During ice climbing, climbers use tools which have ergonomic shape and resting hooks. The first hook is placed at the bottom, while the second one is placed at 1/3 of handhold height. The second one is often used by climbers in the following way: the index finger is put over it for rest or better grip. Consequently, Pincer strength test is particularly interesting if we want to determine and compare muscle tension in index finger of ICs and SCs.

There was no significant difference between groups and we can conclude that the test may not be specific enough.Testing for shoulder muscle endurance can make a significant contribution in an attempt to determine anaerobic capacity of bigger muscle groups. We did not find any differences between the two groups. Therefore, we can conclude that this testing may not be specific enough for climbers.

Limitation of the Study

Body composition of subjects we measured by bioimpedance scale. Tanita BC 418 MA model was used. Even though the scale is one of the top models of leading brand on the market and all recommended manufacturer procedures were followed some inaccuracy due to the software database limitation could be shown in measurement.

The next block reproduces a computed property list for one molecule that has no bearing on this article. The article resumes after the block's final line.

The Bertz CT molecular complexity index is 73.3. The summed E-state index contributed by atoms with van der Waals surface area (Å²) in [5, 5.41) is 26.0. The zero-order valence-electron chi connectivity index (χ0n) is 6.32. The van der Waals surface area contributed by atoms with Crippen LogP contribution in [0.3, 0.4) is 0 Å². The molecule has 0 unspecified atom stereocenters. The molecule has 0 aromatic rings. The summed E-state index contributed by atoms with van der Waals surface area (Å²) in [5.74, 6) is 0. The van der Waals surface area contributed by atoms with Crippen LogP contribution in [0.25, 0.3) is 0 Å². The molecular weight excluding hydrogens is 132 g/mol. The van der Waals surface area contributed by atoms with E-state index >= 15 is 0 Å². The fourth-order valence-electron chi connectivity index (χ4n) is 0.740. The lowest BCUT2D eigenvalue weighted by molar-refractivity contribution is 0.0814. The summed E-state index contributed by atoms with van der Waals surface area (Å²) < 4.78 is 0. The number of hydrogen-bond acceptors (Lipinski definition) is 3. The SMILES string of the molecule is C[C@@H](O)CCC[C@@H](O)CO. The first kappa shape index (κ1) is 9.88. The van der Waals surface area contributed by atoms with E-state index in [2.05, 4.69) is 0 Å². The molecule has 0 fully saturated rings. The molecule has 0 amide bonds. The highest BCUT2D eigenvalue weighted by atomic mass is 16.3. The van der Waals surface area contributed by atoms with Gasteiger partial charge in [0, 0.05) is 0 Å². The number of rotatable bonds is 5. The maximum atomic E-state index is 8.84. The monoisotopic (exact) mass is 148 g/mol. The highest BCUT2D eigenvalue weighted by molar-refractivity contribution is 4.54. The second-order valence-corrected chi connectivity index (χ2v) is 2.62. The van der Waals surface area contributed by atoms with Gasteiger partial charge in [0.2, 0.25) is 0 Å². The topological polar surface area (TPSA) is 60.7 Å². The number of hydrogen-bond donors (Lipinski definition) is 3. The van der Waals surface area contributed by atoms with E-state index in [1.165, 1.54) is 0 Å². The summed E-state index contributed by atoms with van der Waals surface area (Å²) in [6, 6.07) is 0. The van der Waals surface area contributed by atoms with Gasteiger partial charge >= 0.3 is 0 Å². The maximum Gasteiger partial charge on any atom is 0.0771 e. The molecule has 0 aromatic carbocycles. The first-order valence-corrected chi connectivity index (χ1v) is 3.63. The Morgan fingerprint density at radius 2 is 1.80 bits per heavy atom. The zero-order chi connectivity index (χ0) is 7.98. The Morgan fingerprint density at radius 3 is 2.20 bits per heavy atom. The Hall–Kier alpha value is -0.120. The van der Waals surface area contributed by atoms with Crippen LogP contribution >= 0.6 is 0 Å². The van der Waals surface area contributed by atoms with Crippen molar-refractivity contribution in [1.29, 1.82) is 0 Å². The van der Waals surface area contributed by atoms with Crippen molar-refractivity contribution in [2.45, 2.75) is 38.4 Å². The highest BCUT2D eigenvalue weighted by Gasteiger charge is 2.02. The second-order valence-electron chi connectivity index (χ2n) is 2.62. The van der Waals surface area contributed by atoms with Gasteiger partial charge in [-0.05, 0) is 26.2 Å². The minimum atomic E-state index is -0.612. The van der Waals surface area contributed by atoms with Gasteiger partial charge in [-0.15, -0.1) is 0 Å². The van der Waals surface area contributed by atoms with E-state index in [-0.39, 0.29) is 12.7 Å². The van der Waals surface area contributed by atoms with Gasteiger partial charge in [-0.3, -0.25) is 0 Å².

Although most of the anthropometric data were the same between the two observed groups, they also indicate that IC have more body fat, less flexibility and muscle strength than SC. With such data, we can conclude that there is a certain but overall subordinate difference between IC and SC and that sport climbing training protocols for strength development, endurance and flexibility can be potentially useful for IC too.


Conflict of Interest

The authors have no conflict of interest.


  1. Arazi H, Saeedi T, Izadi M. Association of antropometric, physiological and physical traits to success of elite male mountain climbers. Physical Culture. 2017; 71: 12-20.
  2. Baker SJ. An intensive Alpine climbing expedition and its influence on some anthropometric measurements. Br J Sports Med. 1980; 14: 126-130.
  3. Booth J, Marino F, Hill C, Gwinn T. Energy cost of sport rock climbing in elite performers. Br J Sports Med. 1999; 33: 14-18.
  4. Giles LV, Rhodes EC, Taunton JE. The physiology of rock climbing. Sports Med. 2006; 36: 529-545.
  5. Grant S, Hasler T, Davies C, Aitchison TC, Wilson J, Whittaker A. A comparison of the anthropometric, strength, endurance and flexibility characteristics of female elite and recreational climbers and non-climbers. J Sports Sci. 2001; 19: 499-505.